Help, I Can’t Stop Watching Floribama Shore


As is usually the case with television shows I love, the gospel of Floribama Shore was preached to me long before I ever considered actually watching it. For nearly a year, friends like Jezebel’s Clover Hope and Megan Reynolds tried to convince me that MTV’s reality series about early twenty-something Southerners who spend their summers binge-drinking dollar beers in Panama City Beach, Florida, was worth my time.

But I resisted their attempts to make me a fan. It could never match the alchemy of its hard partying predecessor Jersey Shore, I thought upon starting the pilot. And after finishing the first season in three days and watching the second’s premiere, I realized it never will. But that’s OK! Floribama Shore is its own special kind of mess, and I can’t turn it off.

The show uses what has become a tried and true formula for reality television: you put a group of people who A) crave loyalty, B) love the concept of family, and C) enjoy drinking alcohol into a poorly decorated house filled with cameras and squeaky twin beds and provide them with enough alcohol to simultaneously endear them to one another with friendly toasts and force them to constantly call each other’s loyalty into question. With the exception of Aimee, the show’s good-natured and universally beloved queen, the cast is a twist on reality TV archetypes in that the roommates aren’t beholden to labels like “the villain,” “the sexy one,” “the problematic one,” and “the nice one.” Everyone is far too drunk to be that reliable. Also, the men are all trash.

Because the show is about as plot-driven as an episode of Teletubbies, here’s a little rundown of the characters that may ignite a spark in you that leads to a Floribama binge session.

The Floribama Dudes

Jeremiah is the home-schooled meathead who wrongly considers himself to be the moral center of the house. He is annoying, condescending, frequently an asshole, and oozes a vibe that suggests he would label a woman a slut for having sex with two different guys in one week while proudly calling himself a virgin after having anal sex with 75-150 different women throughout college. I do not like him.

Then there’s Codi Butts, pronounced “co-die” not “co-dee,” who loves dollar beer night more than I love The Golden Girls. He is the level of repulsive that drinks to the point of vomiting, and then makes out with a women immediately after—without brushing, and with a little vomit dribble on his shirt.

Next up is Kirk, who is the closest we get to “the nice one” simply because he does almost nothing. Apart from an atypically tense episode this season where he gets arrested for assaulting a man at a bar—an incident that sets off a series of events culminating in a lengthy discussion about race, the police, and white ignorance—he has yet to really make a mark on the show. Maybe he just isn’t enjoying it! Hard to tell, but it’s not like I’m stanning.

And who could forget Gus, the romance cover model and gym rat who seems like a misunderstood sweetie until he says something deeply misogynistic followed by a vague reference to, like, [the Christian] God. I do not like him.

The Floribama Women

Aimee, the aforementioned queen of the house pictured at the top of this page, is as kind as they come (when she’s sober). Having grown up without a lot of money or things to call her own, she is aggressively respectful of everyone’s time, space, and things. Her most recent relationship ended with her ex cheating with a cousin, and left her vulnerable and wary of men, so she’s just here to have a good time and dole out a little southern wisdom. “I’m not mad at neither one of y’all,” she barked when confronted with drama in the most recent episode. “I don’t care!”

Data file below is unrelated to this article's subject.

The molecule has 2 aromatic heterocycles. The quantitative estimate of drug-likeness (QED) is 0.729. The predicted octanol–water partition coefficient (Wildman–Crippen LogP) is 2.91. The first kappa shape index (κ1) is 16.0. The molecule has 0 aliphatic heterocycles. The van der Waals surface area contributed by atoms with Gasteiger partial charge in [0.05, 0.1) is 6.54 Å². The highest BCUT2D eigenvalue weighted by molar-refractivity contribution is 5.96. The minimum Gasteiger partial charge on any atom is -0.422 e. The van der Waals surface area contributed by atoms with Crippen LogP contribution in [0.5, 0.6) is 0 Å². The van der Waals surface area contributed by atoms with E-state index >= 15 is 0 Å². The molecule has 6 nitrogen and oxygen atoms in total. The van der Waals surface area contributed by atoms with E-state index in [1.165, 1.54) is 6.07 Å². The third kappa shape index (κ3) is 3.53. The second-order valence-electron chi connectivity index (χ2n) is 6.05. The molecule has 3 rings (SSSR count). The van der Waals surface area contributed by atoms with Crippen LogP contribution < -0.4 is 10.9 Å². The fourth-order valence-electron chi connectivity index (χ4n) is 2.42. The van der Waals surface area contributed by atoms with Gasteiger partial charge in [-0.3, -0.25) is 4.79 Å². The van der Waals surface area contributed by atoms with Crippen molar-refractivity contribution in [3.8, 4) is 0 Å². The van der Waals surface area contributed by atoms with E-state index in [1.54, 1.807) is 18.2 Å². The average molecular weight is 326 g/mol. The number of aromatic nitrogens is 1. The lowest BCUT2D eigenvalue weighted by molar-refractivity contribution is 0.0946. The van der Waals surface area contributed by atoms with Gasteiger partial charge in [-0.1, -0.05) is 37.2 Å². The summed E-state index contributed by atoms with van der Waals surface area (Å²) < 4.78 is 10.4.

Nilsa, who also began the show after a nasty breakup (and even more sad personal drama) may have considered herself the queen bee of the house at the start of Season 1 but has since toned down her ego and become significantly more chill. She enjoys bikini contests and urinating in the center console of a taxi cab.

Most recently, she scolded the entire cast for not wanting to call her terrible boyfriend by his full name: Gator-J-281-Southside-Gawd.

Candice, like Aimee, has a heart of gold… when sober… and is prone to starting fights with her roommates after returning home from a night of bar-hopping. She was deeply shy in Season 1, but has grown into the show in the second season, and found ways to insert herself into everyone’s business. This is a good thing! This is what you want from a reality star. Most recently, she scolded the entire cast for not wanting to call her terrible boyfriend by his full name: Gator-J-281-Southside-Gawd.

To quote Nora Ephron’s You’ve Got Mail, Kortni “makes coffee nervous.” She is a tornado on Adderall, a rabid kitten with brass knuckles on every paw, a glitchy Kate Berlant character on fast-forward, a Red Bull can with legs and a bad temper who treats the world as her toilet. In the show’s first episode, she disrobes after a long day of drinking and urinates on Candice’s bed by accident. By Season 2, she’s graduated to adult diapers, her boyfriend has been lying to her all season, and things are about to end in disaster.

Have those bleak descriptions convinced you? If not, your loss. Yes, it is a show about partying, and yes, it glorifies binge drinking, and yes, it provides a space where the worst parts of a person are not just allowed to come out, but urged to by producers, but it’s also some of the most satisfying madhouse reality since Jersey Shore. And if that cast is any indication, these kids will grow out of this and turn into giant bores just like the rest of us. Watching this show is like watching the first act of something much bigger—something like a full, long life. How ridiculous it is to be that young.

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